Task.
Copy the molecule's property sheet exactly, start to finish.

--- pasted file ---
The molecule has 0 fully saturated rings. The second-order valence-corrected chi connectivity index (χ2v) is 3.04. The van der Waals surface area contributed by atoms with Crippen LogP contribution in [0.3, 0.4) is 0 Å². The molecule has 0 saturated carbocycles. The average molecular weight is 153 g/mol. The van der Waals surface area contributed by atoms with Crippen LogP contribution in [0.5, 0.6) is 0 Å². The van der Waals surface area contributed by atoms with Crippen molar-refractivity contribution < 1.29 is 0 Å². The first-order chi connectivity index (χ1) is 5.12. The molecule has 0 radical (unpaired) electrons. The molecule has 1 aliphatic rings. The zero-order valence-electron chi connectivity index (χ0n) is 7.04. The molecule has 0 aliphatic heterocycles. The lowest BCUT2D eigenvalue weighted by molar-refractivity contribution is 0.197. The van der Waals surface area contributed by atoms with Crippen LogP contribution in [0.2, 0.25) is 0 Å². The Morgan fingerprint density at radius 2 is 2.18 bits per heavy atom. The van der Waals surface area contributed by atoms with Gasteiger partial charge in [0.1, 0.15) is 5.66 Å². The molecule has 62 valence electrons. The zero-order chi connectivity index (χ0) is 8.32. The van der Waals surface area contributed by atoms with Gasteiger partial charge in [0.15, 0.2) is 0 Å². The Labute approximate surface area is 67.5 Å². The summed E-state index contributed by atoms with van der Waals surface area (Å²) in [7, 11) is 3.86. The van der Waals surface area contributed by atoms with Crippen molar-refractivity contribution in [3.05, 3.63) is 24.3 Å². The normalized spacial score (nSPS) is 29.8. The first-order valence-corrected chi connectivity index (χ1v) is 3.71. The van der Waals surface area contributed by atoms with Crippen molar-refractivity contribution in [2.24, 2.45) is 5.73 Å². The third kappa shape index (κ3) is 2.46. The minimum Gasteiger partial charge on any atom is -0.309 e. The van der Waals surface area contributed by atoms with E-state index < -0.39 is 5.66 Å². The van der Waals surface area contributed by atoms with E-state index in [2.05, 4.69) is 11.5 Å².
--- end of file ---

The molecule has 0 fully saturated rings. The second-order valence-corrected chi connectivity index (χ2v) is 3.04. The van der Waals surface area contributed by atoms with Crippen LogP contribution in [0.3, 0.4) is 0 Å². The molecule has 0 saturated carbocycles. The average molecular weight is 153 g/mol. The van der Waals surface area contributed by atoms with Crippen LogP contribution in [0.5, 0.6) is 0 Å². The van der Waals surface area contributed by atoms with Crippen molar-refractivity contribution < 1.29 is 0 Å². The first-order chi connectivity index (χ1) is 5.12. The molecule has 0 radical (unpaired) electrons. The molecule has 1 aliphatic rings. The zero-order valence-electron chi connectivity index (χ0n) is 7.04. The molecule has 0 aliphatic heterocycles. The lowest BCUT2D eigenvalue weighted by molar-refractivity contribution is 0.197. The van der Waals surface area contributed by atoms with Crippen LogP contribution in [0.2, 0.25) is 0 Å². The Morgan fingerprint density at radius 2 is 2.18 bits per heavy atom. The van der Waals surface area contributed by atoms with Gasteiger partial charge in [0.1, 0.15) is 5.66 Å². The molecule has 62 valence electrons. The zero-order chi connectivity index (χ0) is 8.32. The van der Waals surface area contributed by atoms with Gasteiger partial charge in [0.15, 0.2) is 0 Å². The Labute approximate surface area is 67.5 Å². The summed E-state index contributed by atoms with van der Waals surface area (Å²) in [7, 11) is 3.86. The van der Waals surface area contributed by atoms with Crippen molar-refractivity contribution in [3.05, 3.63) is 24.3 Å². The normalized spacial score (nSPS) is 29.8. The first-order valence-corrected chi connectivity index (χ1v) is 3.71. The van der Waals surface area contributed by atoms with Crippen molar-refractivity contribution in [2.24, 2.45) is 5.73 Å². The third kappa shape index (κ3) is 2.46. The minimum Gasteiger partial charge on any atom is -0.309 e. The van der Waals surface area contributed by atoms with E-state index < -0.39 is 5.66 Å². The van der Waals surface area contributed by atoms with E-state index in [2.05, 4.69) is 11.5 Å².